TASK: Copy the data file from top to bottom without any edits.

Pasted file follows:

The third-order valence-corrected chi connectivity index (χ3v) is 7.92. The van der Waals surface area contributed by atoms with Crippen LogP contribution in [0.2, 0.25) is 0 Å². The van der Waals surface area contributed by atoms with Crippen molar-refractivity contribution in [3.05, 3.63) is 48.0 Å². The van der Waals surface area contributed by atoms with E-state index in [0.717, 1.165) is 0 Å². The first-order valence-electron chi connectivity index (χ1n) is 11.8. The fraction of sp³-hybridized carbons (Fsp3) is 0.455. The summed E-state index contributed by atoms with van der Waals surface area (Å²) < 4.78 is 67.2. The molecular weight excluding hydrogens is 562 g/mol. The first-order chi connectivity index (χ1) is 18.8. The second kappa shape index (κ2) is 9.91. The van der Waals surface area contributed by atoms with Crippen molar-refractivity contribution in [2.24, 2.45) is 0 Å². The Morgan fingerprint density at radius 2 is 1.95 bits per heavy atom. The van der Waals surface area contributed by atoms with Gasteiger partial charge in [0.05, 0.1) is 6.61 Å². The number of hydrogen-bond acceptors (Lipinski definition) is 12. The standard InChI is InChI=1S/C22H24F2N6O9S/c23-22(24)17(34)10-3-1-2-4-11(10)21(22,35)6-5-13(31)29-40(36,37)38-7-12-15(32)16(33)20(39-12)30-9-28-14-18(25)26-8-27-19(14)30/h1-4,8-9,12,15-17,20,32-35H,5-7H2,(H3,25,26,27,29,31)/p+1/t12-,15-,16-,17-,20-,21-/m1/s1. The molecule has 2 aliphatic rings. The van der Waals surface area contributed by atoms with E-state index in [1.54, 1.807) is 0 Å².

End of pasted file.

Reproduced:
The third-order valence-corrected chi connectivity index (χ3v) is 7.92. The van der Waals surface area contributed by atoms with Crippen LogP contribution in [0.2, 0.25) is 0 Å². The van der Waals surface area contributed by atoms with Crippen molar-refractivity contribution in [3.05, 3.63) is 48.0 Å². The van der Waals surface area contributed by atoms with E-state index in [0.717, 1.165) is 0 Å². The first-order valence-electron chi connectivity index (χ1n) is 11.8. The fraction of sp³-hybridized carbons (Fsp3) is 0.455. The summed E-state index contributed by atoms with van der Waals surface area (Å²) < 4.78 is 67.2. The molecular weight excluding hydrogens is 562 g/mol. The first-order chi connectivity index (χ1) is 18.8. The second kappa shape index (κ2) is 9.91. The van der Waals surface area contributed by atoms with Crippen molar-refractivity contribution in [2.24, 2.45) is 0 Å². The Morgan fingerprint density at radius 2 is 1.95 bits per heavy atom. The van der Waals surface area contributed by atoms with Gasteiger partial charge in [0.05, 0.1) is 6.61 Å². The number of hydrogen-bond acceptors (Lipinski definition) is 12. The standard InChI is InChI=1S/C22H24F2N6O9S/c23-22(24)17(34)10-3-1-2-4-11(10)21(22,35)6-5-13(31)29-40(36,37)38-7-12-15(32)16(33)20(39-12)30-9-28-14-18(25)26-8-27-19(14)30/h1-4,8-9,12,15-17,20,32-35H,5-7H2,(H3,25,26,27,29,31)/p+1/t12-,15-,16-,17-,20-,21-/m1/s1. The molecule has 2 aliphatic rings. The van der Waals surface area contributed by atoms with E-state index in [1.54, 1.807) is 0 Å².